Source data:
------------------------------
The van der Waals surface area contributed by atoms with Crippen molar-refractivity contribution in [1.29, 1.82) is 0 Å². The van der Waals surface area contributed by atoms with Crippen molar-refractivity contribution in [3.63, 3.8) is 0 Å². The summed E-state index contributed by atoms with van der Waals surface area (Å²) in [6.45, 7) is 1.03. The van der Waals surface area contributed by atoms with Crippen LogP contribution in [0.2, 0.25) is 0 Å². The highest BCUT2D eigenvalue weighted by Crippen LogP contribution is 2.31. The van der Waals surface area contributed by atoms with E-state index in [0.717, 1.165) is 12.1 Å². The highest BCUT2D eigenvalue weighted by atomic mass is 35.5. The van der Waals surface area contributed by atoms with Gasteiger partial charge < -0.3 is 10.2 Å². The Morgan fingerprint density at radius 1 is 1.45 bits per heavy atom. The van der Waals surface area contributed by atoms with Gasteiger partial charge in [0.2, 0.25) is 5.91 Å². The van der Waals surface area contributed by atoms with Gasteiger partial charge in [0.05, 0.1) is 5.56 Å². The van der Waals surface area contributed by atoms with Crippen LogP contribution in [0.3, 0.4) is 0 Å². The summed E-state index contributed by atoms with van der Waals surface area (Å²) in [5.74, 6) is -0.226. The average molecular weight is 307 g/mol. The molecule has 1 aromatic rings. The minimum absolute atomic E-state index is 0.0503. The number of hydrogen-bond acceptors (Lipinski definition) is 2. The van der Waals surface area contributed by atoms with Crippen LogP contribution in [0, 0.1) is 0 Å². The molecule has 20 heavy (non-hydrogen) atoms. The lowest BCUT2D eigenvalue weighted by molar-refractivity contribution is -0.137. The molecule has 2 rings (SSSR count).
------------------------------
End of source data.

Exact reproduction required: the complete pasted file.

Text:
The van der Waals surface area contributed by atoms with Crippen molar-refractivity contribution in [1.29, 1.82) is 0 Å². The van der Waals surface area contributed by atoms with Crippen molar-refractivity contribution in [3.63, 3.8) is 0 Å². The summed E-state index contributed by atoms with van der Waals surface area (Å²) in [6.45, 7) is 1.03. The van der Waals surface area contributed by atoms with Crippen LogP contribution in [0.2, 0.25) is 0 Å². The highest BCUT2D eigenvalue weighted by Crippen LogP contribution is 2.31. The van der Waals surface area contributed by atoms with E-state index in [0.717, 1.165) is 12.1 Å². The highest BCUT2D eigenvalue weighted by atomic mass is 35.5. The van der Waals surface area contributed by atoms with Gasteiger partial charge < -0.3 is 10.2 Å². The Morgan fingerprint density at radius 1 is 1.45 bits per heavy atom. The van der Waals surface area contributed by atoms with Gasteiger partial charge in [0.2, 0.25) is 5.91 Å². The van der Waals surface area contributed by atoms with Gasteiger partial charge in [0.05, 0.1) is 5.56 Å². The van der Waals surface area contributed by atoms with Crippen LogP contribution in [0.3, 0.4) is 0 Å². The summed E-state index contributed by atoms with van der Waals surface area (Å²) in [5.74, 6) is -0.226. The average molecular weight is 307 g/mol. The molecule has 1 aromatic rings. The minimum absolute atomic E-state index is 0.0503. The number of hydrogen-bond acceptors (Lipinski definition) is 2. The van der Waals surface area contributed by atoms with Crippen LogP contribution in [0, 0.1) is 0 Å². The molecule has 20 heavy (non-hydrogen) atoms. The lowest BCUT2D eigenvalue weighted by molar-refractivity contribution is -0.137. The molecule has 2 rings (SSSR count).